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Emerg Med Clin North Am. 2015 Feb;33(1):153-77. doi: 10.1016/j.emc.2014.09.011. Epub 2014 Nov 15.

Intentional and inadvertent chemical contamination of food, water, and medication.

Author information

1
Division of Medical Toxicology, Department of Emergency Medicine, CT Poison Control Center, American College of Medical Toxicology, Hartford Hospital, University of Connecticut School of Medicine, 263 Farmington Avenue, Farmington, CT 06030, USA. Electronic address: cmckay@toxphysician.com.
2
Department Clinical Pharmacy, WVU School of Pharmacy, WV Poison Center, 3110 Maccorkle Ave SE, Charleston, WV 25304, USA.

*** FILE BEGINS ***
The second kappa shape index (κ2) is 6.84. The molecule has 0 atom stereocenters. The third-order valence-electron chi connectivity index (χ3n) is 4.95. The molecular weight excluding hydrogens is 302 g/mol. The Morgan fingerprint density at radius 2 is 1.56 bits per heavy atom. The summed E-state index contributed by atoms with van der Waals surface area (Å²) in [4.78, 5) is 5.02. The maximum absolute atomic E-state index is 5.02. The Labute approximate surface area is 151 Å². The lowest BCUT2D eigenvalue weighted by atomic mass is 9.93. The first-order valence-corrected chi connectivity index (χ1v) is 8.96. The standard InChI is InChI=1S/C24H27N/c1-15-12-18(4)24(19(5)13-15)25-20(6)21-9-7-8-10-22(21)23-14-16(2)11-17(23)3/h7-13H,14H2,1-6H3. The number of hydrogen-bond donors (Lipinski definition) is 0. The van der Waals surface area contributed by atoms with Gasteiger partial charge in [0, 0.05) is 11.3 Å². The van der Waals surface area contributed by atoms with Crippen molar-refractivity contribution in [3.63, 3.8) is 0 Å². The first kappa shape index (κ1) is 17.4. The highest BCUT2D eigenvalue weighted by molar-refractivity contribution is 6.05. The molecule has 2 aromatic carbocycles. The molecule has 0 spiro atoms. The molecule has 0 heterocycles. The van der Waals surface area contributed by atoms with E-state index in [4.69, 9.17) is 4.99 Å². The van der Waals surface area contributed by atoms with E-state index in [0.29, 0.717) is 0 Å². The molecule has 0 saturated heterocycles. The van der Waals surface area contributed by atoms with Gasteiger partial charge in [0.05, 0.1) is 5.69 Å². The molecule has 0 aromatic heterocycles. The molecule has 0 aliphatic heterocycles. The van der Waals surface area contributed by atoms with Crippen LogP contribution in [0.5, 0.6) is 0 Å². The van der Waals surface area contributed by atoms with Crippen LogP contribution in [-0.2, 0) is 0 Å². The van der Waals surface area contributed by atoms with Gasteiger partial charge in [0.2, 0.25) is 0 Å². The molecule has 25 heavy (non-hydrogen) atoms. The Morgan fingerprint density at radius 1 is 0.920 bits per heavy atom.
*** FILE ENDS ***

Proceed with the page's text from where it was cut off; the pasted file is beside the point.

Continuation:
Abstract

Numerous examples of chemical contamination of food, water, or medication have led to steps by regulatory agencies to maintain the safety of this critical social infrastructure and supply chain. Identification of contaminant site is important. Environmental testing and biomonitoring can define the nature and extent of the event and are useful for providing objective information, but may be unavailable in time for clinical care. Clinical diagnosis should be based on toxidrome recognition and assessment of public health implications. There are several resources available to assist and these can be accessed through regional poison control centers or local/state public health departments.

KEYWORDS:

Chemical terrorism; Food contamination; Medication contamination; Risk communication; Supply chain; Water contamination

PMID:
25455667
DOI:
10.1016/j.emc.2014.09.011
[Indexed for MEDLINE]

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